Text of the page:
The National Zoo might find out anytime now whether it’s getting another giant panda cub. But the suspense could just as easily continue for the next 10 days.
Zoo officials say they're still unable to determine whether Mei Xiang is pregnant after she was artificially inseminated in early April. She and another panda went on loan to the Washington zoo in 2000 under the terms of a 10-year, $10 million agreement with China.
Based on the panda’s hormone readings, a cub could be born anytime between Friday and July 16, the zoo said. Mei Xiang is also exhibiting the nesting behavior of an imminent mother. But pandas can have false pregnancies, said Pamela Baker-Masson, a spokeswoman for the National Zoo.
"She could do the same exact thing, her hormones will rise, and in fact it’s a pseudo pregnancy," Baker-Masson told MSNBC.
She said the zoo’s staff has gone into a “24-hour watch,” with constant video monitoring of Mei Xiang's condition and hormonal as well as ultrasound testing. Nevertheless, the mystery could continue right up to the moment of birth.
“A cub is so tiny — almost the size of a stick of butter at birth,” Baker-Masson said. “It's very hard to tell.”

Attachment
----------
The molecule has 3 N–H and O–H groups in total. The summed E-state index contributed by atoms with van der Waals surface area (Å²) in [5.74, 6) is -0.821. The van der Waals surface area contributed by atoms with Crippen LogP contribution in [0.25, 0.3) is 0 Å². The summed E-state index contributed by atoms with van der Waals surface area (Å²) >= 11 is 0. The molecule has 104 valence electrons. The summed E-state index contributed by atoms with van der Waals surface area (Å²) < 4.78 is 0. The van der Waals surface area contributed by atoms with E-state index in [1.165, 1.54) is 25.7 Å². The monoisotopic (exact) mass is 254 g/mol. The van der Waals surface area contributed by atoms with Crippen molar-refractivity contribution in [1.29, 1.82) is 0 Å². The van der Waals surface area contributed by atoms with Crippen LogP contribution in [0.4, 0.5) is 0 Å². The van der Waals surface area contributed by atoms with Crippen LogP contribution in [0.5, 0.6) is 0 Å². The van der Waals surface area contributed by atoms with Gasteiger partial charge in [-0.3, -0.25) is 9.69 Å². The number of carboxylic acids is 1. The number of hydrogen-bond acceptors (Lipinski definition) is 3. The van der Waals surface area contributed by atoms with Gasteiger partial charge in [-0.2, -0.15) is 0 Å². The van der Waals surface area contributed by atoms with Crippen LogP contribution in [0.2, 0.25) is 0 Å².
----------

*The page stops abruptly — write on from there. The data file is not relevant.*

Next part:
She noted that a similar sense of uncertainty was in the air two years ago, just before Mei Xiang gave birth to Tai Shan, the zoo's first surviving panda cub. That birth, which also involved artificial insemination, attracted international attention.
This time around, the uncertainty could end with similar hoopla. On the other hand, the seeming pregnancy could merely fizzle out, signaled only by further shifts in hormone levels. Or it could end in miscarriage. That's what happened last month in the case of Ya Ya, a 6-year-old panda on loan from China to the Memphis Zoo in Tennessee.
This report includes information from The Associated Press and MSNBC.